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Cargo ship beached off Catalan Bay after collision

Main photo by Eyleen Gomez. Photos in text by Stephen Ignacio and Johnny Bugeja. Additional images courtesy of Gibraltar Government.

A cargo ship loaded with steel rebars was beached 200 metres off Catalan Bay in the early hours of Tuesday morning after it was damaged in a collision with a liquefied natural gas carrier as it was leaving the Bay of Gibraltar.

The ship, a bulk carrier called OS 35, was ordered to the east side of the Rock and told to come close to shore to minimise the risk of it sinking and protect the safety of those on board.

As the Gibraltar Port Authority triggered its emergency response, tugs were despatched to the scene and booms deployed to minimise the risk of an oil spill.

As of 7am on Tuesday, the Gibraltar Government said the situation remains stable with the bow of the vessel resting on the seabed in 17m of water, listing by three degrees to starboard.

A notice to mariners has been issued by the Gibraltar Port Authority with a 200m exclusion zone already in place around the OS 35.

The vessel was carrying 183 tonnes of heavy fuel oil for its own consumption, alongside 250 tonnes of diesel and 27 tonnes of lube oil.

Approximately 400 metres of boom are now readily available on scene ready to be deployed around the vessel in the event of an oil spill.

"A survey inspection by a specialist team of divers this morning has confirmed that the OS 35’s bulbous bow is currently submerged 1.2 metres into the sandy seabed," the Gibraltar Government said.

"There is significant damage to the vessel’s starboard side, including a gash amidships, below the waterline, measuring approximately 10 metres by 4 metres."

"All crew members are safe and well, with no injuries reported, and are remaining on board."

The ship was leaving Gibraltar to head to Vlissengen in the Netherlands at the time of the collision with the LNG carrier Adam LNG, which was heading into the Bay of Gibraltar, the government said in a series of statements issued through the night.

The collision appears to have taken place at around 10.10pm at the entrance to the bay just off Europa Point.

The Chronicle understands the LNG carrier did not sustain any major damage in the collision, with early indications suggesting contact was with the vessel's anchor chain.

The Gibraltar Government said the vessel suffered "no significant damage, except for a superficial dent to its bulbous bow."

"No injuries have been reported among the crew and there has been no water ingress," the Government said.

"This has been confirmed by divers and by an internal survey."

The Adam LNG is a 2014-built, 105,975 gross tonne LNG carrier flagged in the Marshall Islands and operated by Muscat-based Oman Ship Management.

In a statement, the company said its ship had been at anchor at the time of the collision. The Adam LNG remains at anchor in the bay as inspection work continues.

"Adam LNG, which is in ballast, suffered damage to the bulbous bow, but no injury, water ingress or pollution is reported," the company said.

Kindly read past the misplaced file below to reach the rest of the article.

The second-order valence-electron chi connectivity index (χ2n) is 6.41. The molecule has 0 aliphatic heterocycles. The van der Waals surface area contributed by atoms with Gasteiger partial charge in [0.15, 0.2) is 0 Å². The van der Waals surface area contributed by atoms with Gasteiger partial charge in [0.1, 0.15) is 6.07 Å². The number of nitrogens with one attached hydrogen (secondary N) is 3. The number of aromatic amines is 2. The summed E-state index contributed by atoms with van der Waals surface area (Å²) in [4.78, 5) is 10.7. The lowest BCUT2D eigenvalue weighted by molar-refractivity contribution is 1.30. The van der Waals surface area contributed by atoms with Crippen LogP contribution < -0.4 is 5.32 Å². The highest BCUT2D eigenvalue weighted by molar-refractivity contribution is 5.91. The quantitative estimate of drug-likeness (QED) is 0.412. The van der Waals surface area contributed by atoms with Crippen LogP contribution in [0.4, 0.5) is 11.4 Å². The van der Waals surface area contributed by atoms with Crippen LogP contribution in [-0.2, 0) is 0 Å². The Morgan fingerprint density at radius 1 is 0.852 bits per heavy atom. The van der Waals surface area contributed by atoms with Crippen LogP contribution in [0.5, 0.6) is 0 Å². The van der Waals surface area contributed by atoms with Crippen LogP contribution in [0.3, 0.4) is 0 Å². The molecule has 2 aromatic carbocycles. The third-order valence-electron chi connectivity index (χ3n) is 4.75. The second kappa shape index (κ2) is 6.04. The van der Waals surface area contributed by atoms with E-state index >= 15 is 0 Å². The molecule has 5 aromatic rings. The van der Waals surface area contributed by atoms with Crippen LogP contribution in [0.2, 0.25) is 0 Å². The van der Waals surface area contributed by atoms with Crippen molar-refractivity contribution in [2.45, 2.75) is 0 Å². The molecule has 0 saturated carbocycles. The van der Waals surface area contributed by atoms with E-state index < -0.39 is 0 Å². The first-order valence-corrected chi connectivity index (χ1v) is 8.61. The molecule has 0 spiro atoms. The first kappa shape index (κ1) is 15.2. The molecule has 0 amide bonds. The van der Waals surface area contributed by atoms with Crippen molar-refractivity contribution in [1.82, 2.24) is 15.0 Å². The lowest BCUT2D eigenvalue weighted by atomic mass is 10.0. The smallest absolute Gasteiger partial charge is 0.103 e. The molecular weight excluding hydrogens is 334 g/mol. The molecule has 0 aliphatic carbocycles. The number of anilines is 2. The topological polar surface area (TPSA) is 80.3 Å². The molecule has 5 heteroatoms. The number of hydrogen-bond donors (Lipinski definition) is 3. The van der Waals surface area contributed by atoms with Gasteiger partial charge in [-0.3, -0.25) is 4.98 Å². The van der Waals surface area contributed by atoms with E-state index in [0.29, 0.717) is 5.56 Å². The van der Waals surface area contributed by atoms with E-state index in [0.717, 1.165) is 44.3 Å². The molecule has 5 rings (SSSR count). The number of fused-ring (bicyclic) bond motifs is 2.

The OS 35 is a 1999-built, 20,947 gross tonne bulk carrier flagged in Tuvalu and operated by Piraeus-based Oldstone Management, according to Equasis shipping database.

It was carrying 24 crew at the time of the collision, all of whom are currently still on board at the request of the captain of the vessel.

According to the Captain of the Port, there is “little to no risk” to human life. A Gibraltar Pilot on board the vessel disembarked safely in the early hours.

The situation is constantly being assessed by the Gibraltar Port Authority.

The Captain of the Port is in contact with the Captain of the Port in Algeciras in order to ensure a coordinated response that maximises the use of relevant resources in the area.

"A specialist team of marine salvors from the Netherlands is due to arrive in Gibraltar early this afternoon to conduct a full on-site assessment immediately on their arrival," the Government said.

"The Government is advised that weather conditions are forecast to be good in the coming days, which will assist in operations moving forward."

"The Gibraltar Port Authority currently has 2 tugs and 3 service craft deployed to the scene, assisted by Salvamento Maritimo, and are ready to react to any incident that may develop."

"The Port of Algeciras is working in close coordination with the Gibraltar Port Authority, and has also been authorised to deploy assets, including a Salvamento Maritimo helicopter to undertake an aerial survey of the OS 35."

The Gibraltar Contingency Council was convened in the early hours of Tuesday and the Governor, the Chief Minister and the Minister for the Port were being continuously briefed by the Caption of the Port at the Port Office on the latest situation.

The Chief Minister also contacted the Leader of the Opposition to brief him on the latest developments.

All port operations were suspended by the Gibraltar Port Authority during the initial stages of the operation for approximately four hours but Gibraltar Port has now fully reopened for all activity.

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